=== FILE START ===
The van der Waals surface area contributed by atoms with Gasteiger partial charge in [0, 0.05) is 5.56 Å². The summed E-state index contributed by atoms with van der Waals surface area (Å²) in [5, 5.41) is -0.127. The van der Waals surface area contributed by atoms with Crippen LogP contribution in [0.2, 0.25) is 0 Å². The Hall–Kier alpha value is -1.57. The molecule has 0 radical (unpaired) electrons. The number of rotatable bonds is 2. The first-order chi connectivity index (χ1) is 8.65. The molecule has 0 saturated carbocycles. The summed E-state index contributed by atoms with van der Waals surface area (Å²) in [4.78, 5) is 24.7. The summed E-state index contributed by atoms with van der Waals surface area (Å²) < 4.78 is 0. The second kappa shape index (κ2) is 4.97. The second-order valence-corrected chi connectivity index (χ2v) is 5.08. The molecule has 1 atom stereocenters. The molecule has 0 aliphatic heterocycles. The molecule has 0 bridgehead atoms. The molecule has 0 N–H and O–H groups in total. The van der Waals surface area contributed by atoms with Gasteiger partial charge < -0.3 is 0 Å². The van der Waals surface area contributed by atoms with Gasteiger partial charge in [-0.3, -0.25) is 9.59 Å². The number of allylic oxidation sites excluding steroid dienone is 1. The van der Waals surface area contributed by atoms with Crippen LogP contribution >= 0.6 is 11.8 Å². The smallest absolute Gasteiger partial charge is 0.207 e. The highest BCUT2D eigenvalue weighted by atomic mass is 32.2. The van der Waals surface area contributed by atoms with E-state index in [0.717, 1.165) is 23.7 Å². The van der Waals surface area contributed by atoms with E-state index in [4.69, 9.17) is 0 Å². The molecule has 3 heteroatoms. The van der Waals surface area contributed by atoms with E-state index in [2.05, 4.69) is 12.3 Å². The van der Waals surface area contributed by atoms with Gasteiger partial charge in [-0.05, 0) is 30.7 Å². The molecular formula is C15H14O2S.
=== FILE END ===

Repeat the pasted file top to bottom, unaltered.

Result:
The van der Waals surface area contributed by atoms with Gasteiger partial charge in [0, 0.05) is 5.56 Å². The summed E-state index contributed by atoms with van der Waals surface area (Å²) in [5, 5.41) is -0.127. The van der Waals surface area contributed by atoms with Crippen LogP contribution in [0.2, 0.25) is 0 Å². The Hall–Kier alpha value is -1.57. The molecule has 0 radical (unpaired) electrons. The number of rotatable bonds is 2. The first-order chi connectivity index (χ1) is 8.65. The molecule has 0 saturated carbocycles. The summed E-state index contributed by atoms with van der Waals surface area (Å²) in [4.78, 5) is 24.7. The summed E-state index contributed by atoms with van der Waals surface area (Å²) < 4.78 is 0. The second kappa shape index (κ2) is 4.97. The second-order valence-corrected chi connectivity index (χ2v) is 5.08. The molecule has 1 atom stereocenters. The molecule has 0 aliphatic heterocycles. The molecule has 0 bridgehead atoms. The molecule has 0 N–H and O–H groups in total. The van der Waals surface area contributed by atoms with Gasteiger partial charge < -0.3 is 0 Å². The van der Waals surface area contributed by atoms with Gasteiger partial charge in [-0.3, -0.25) is 9.59 Å². The number of allylic oxidation sites excluding steroid dienone is 1. The van der Waals surface area contributed by atoms with Crippen LogP contribution >= 0.6 is 11.8 Å². The smallest absolute Gasteiger partial charge is 0.207 e. The highest BCUT2D eigenvalue weighted by atomic mass is 32.2. The van der Waals surface area contributed by atoms with E-state index in [0.717, 1.165) is 23.7 Å². The van der Waals surface area contributed by atoms with E-state index in [4.69, 9.17) is 0 Å². The molecule has 3 heteroatoms. The van der Waals surface area contributed by atoms with E-state index in [2.05, 4.69) is 12.3 Å². The van der Waals surface area contributed by atoms with Gasteiger partial charge in [-0.05, 0) is 30.7 Å². The molecular formula is C15H14O2S.